So after all of our budgeting and planning and researching and agonizing, we finally bought a new car last weekend. We've been discussing this plan since last Christmas/New Year's. You could literally gestate and deliver a human child in less time than it took us to make this happen. But we've been gearing up for a while and had started to pick up steam just before my car sealed the deal for us. We're choosing to think that my car laid on her sword and killed her own battery to keep us from driving home on dangerous tires, forcing us to take the leap toward a new car.

I've been driving my beautiful black Toyota 4Runner (affectionately known as Maleficent) for eleven years, nearly exactly. Jon got his beloved white Volvo S70 (aka Pearl) only a few months before he met me, eight years ago. Both of our cars were - and still are - very safe vehicles, but are nonetheless lacking the modern safety features of today's cars. Things like Electronic Stability Control, side airbags, and improved roof strength make many of today's cars considerably safer than '97 and '98 models we drove. Both cars were very well-maintained and will continue running admirably for another 100,000+ miles with proper care and maintenance but we knew that things would inevitably wear and break and we didn't want to have to worry about where we might be stranded when that happened (e.g., in Livermore, with a baby...).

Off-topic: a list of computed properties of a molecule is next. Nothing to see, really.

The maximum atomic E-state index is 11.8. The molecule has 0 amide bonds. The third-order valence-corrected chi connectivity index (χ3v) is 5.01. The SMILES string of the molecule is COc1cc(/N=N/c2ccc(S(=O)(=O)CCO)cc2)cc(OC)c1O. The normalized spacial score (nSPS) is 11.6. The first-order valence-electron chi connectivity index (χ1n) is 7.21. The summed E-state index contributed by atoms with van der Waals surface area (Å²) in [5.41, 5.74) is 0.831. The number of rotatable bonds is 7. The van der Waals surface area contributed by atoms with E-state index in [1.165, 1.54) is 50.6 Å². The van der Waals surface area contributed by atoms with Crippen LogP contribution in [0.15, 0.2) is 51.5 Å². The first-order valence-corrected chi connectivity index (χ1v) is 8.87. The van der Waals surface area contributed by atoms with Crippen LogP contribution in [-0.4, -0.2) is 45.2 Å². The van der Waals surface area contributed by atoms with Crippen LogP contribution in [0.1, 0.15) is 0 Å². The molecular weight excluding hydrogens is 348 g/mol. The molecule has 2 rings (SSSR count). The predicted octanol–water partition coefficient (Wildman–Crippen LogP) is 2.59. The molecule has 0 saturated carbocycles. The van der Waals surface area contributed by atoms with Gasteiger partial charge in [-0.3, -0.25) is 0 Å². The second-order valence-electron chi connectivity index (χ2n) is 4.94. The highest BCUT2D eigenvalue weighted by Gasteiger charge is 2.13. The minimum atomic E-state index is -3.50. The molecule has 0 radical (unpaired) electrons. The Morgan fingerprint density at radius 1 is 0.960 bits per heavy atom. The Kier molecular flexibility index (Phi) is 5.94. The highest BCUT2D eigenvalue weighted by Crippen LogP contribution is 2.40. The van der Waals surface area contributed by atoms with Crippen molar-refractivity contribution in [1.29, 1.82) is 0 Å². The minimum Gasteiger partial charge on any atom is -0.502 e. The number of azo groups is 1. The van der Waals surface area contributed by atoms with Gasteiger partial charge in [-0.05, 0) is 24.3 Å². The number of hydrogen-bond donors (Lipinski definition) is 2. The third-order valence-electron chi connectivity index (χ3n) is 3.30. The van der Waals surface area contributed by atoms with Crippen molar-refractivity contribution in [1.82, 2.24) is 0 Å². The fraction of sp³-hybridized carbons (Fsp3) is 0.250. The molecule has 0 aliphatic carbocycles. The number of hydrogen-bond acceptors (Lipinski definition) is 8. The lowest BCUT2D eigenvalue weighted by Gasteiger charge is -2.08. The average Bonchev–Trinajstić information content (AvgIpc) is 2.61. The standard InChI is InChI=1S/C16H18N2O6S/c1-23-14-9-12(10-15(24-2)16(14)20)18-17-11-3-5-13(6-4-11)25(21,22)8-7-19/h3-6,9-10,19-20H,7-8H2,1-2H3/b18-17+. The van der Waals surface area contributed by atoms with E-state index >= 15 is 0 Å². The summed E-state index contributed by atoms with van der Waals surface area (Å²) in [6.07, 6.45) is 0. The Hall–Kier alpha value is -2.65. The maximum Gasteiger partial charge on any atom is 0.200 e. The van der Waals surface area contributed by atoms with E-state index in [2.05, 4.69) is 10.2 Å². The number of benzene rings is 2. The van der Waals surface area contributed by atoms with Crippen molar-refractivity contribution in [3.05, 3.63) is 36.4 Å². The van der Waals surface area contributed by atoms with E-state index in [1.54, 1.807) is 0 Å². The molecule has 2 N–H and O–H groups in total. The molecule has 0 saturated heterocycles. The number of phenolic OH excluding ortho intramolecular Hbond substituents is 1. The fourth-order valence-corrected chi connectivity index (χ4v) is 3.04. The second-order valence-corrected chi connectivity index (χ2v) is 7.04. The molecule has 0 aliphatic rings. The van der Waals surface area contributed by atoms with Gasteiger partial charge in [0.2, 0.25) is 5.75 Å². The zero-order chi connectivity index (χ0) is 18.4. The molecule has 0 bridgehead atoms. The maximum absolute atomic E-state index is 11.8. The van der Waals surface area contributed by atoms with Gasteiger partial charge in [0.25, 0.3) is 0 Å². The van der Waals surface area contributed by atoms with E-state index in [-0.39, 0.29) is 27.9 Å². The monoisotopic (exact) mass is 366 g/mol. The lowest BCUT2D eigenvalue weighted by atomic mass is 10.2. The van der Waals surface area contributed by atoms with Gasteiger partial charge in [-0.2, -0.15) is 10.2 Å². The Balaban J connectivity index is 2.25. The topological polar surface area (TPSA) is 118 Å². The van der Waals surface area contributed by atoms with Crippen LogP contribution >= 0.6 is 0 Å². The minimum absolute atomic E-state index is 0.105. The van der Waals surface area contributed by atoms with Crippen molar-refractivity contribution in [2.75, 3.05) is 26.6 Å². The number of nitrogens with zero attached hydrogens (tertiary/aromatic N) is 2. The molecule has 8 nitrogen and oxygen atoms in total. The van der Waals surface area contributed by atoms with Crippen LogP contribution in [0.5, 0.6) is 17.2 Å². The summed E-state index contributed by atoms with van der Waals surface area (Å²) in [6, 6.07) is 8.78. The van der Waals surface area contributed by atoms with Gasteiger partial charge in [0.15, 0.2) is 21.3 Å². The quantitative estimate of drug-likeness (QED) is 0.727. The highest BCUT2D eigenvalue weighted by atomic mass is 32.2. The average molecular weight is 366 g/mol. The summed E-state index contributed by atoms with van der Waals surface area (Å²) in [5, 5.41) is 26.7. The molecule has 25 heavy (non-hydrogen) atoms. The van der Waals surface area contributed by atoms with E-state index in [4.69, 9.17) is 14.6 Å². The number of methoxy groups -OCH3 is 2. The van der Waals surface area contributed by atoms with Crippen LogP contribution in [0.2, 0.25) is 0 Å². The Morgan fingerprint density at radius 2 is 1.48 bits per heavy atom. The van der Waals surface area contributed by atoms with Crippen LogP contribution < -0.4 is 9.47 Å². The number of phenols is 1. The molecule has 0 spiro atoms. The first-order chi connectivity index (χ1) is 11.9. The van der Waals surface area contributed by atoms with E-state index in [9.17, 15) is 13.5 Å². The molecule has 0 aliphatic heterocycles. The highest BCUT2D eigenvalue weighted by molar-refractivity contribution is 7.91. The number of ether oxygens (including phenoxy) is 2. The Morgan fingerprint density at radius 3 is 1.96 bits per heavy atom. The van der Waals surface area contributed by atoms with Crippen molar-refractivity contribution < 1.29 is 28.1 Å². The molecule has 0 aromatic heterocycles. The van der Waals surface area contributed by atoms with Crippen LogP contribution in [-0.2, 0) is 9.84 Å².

My trusty vessel, Maleficent.
Jon's Pearl